Friday, April 11, 2014

Bulletin: Quentin Louis: Momentous decision. He is freed after 8 years in prison for baby's death on resentencing following a new guilty plea. An appeal court had granted his request for a new trial on the basis that the jury had not heard medical evidence that challenged shaken baby syndrome. The Wausau Daily Herald.

STORY: Athens man set free after 8 years in prison for baby's death," by reporter Shereen Siewert, published by The Wausau Daily Herald on April 10, 2014.

SUB-HEADING:  "Judge again finds him guilty in reopened case, but gives credit for time served."

PHOTO CAPTION:  "Quentin Louis receives his sentencing: On March 18, 2005, then-23-year-old Louis was home with his 4-month-old daughter, Madelyn, when she became limp and stopped breathing, according to court documents. She died three days later. Madelyn's death was diagnosed as shaken-baby syndrome."

GIST:  "Nearly eight years after he was convicted on homicide charges in connection with his infant daughter’s death, an Athens man is free after persuading a judge to reopen his case. But he has not been declared innocent. Quentin Louis, 32, appeared Thursday in Marathon County Circuit Court, where he was found guilty on reckless homicide charges — for the second time — and sentenced to time he’s already served. Louis will spend 10 years on extended supervision and is not allowed any unsupervised contact with children younger than 18, according to court records. Louis was set to begin a new trial Feb. 3 but instead entered into a plea agreement with prosecutors.........On Thursday, the charge was amended to second-degree reckless homicide as part of the plea agreement.........In August 2009, then-Marathon County Circuit Judge Vincent Howard granted Louis' request for a new trial because the jury did not hear medical evidence that challenged shaken-baby syndrome. A Wisconsin appeals court in March 2011 upheld Howard's decision. The cause of symptoms associated with shaken-baby syndrome has been disputed in recent years, and several high-profile cases in Wisconsin have been challenged in court. Robert Huntington, a forensic pathologist who testified for the prosecution at Louis' trial, changed his opinion on the cause of Madelyn's injuries. Huntington testified at a March 2009 hearing on Louis' request for a new trial that shaking alone could not have caused Madelyn's severe brain injury and her head must have hit something. In its written opinion, the appeals court also found the jury did not hear testimony that Madelyn might not have immediately showed symptoms of her injury and jurors were told inaccurate information about her spinal injury. The description of the injuries were key in the diagnosis of shaken-baby syndrome, the court wrote."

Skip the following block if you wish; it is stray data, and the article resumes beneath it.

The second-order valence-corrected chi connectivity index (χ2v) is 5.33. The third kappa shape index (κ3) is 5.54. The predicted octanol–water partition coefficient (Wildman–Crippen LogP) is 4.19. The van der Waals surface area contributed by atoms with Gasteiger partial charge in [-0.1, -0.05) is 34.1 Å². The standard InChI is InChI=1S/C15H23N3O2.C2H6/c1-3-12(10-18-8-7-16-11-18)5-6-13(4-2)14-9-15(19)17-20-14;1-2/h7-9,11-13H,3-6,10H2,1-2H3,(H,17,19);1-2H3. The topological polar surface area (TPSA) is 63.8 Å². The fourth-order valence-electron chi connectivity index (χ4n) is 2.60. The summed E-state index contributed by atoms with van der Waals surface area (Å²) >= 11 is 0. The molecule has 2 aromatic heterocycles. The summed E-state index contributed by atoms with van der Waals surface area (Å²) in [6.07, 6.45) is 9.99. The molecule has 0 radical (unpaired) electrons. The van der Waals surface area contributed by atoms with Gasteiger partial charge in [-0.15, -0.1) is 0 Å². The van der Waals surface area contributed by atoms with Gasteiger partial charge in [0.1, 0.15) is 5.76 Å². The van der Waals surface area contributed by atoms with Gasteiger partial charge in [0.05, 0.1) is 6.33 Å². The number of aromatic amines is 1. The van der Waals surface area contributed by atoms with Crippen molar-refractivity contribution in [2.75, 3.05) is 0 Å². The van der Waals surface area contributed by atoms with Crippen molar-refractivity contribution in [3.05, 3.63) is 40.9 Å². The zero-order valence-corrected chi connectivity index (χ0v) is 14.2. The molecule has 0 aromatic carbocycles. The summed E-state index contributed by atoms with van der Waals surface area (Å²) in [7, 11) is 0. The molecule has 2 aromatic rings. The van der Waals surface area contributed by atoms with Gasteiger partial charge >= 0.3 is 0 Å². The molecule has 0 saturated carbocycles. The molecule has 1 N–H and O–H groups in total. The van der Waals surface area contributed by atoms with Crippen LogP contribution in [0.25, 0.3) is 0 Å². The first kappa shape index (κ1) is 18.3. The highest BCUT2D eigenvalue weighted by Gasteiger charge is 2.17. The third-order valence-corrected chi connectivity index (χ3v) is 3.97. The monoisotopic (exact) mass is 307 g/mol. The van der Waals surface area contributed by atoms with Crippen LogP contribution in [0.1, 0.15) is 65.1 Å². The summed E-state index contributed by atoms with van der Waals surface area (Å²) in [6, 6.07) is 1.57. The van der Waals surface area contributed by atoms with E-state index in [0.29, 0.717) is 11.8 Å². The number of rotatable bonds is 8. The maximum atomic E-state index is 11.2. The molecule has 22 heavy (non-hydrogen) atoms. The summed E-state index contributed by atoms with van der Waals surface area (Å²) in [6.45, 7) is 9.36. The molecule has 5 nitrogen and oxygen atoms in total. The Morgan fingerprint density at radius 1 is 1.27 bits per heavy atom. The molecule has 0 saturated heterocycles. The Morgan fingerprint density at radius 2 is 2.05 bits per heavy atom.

The entire story can be found at:

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